American mink are an invasive non-native species which can decimate local water vole populations as well as being a problem for other animals like fish and ground nesting birds. They are skilled predators who, by virtue of their small size and semi aquatic lifestyle, fill a niche in our food chain that none of our native species have evolved alongside. In particular, our native water voles unfortunately are completely defenceless against them.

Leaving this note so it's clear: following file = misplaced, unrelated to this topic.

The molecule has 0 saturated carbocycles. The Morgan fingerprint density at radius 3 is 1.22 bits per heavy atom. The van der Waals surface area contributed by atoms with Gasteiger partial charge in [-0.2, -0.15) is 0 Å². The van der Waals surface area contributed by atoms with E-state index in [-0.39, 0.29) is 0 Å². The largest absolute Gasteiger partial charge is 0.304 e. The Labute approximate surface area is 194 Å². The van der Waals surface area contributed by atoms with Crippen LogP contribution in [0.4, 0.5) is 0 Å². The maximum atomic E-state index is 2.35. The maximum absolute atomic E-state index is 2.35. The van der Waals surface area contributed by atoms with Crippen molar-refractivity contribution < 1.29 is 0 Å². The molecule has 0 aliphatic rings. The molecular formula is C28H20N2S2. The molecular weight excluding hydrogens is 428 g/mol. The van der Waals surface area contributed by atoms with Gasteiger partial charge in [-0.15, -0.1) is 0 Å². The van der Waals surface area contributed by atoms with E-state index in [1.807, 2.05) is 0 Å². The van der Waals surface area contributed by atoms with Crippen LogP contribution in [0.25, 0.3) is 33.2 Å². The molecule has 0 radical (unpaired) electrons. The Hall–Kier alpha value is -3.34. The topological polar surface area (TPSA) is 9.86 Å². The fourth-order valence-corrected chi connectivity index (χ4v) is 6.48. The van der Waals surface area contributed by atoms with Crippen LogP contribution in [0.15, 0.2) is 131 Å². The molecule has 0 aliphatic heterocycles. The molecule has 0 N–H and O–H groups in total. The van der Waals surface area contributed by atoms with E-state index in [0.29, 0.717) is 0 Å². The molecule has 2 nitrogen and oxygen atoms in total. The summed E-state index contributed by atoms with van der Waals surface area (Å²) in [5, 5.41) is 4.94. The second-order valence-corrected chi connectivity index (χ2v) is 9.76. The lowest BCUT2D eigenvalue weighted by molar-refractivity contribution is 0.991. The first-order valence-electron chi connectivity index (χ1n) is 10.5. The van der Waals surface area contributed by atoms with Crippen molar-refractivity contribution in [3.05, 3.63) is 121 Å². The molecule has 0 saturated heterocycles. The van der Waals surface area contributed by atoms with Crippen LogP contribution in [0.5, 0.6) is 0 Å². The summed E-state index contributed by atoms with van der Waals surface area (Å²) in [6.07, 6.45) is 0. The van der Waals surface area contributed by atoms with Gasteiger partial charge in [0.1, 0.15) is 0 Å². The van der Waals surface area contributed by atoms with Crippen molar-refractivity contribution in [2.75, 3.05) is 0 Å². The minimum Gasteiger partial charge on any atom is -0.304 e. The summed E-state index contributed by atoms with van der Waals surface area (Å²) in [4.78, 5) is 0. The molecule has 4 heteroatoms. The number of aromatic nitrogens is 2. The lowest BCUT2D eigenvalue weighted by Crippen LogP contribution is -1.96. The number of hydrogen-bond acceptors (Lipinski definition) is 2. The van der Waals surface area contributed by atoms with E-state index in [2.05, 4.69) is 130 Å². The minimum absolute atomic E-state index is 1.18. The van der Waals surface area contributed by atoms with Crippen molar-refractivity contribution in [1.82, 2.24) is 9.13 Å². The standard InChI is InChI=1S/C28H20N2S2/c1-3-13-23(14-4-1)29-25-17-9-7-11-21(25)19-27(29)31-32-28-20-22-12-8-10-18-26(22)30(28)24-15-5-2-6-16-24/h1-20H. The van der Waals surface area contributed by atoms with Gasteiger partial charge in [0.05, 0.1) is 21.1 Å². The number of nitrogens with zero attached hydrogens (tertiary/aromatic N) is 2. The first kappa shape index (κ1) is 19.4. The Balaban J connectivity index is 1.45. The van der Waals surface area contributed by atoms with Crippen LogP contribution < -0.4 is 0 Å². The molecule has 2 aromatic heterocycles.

Late Summer/early Autumn is ‘dispersal season’ for young mink, meaning that the young born this year are leaving their mothers and exploring out to find their own territory. We want to detect mink as soon as possible after they begin to disperse to help coordinate our water vole recovery work. During their first few weeks leaving the den, mink will stick to a fairly small range but as their confidence grows they will begin wandering over much larger distances searching for new breeding territories. Once females settle into a breeding territory in the Spring they will once aging stick to a very small area near their dens again until the next dispersal season. Females born this year will be breeding in the spring and a single breeding female mink can cause a local water vole population extinction in a single season while feeding her young.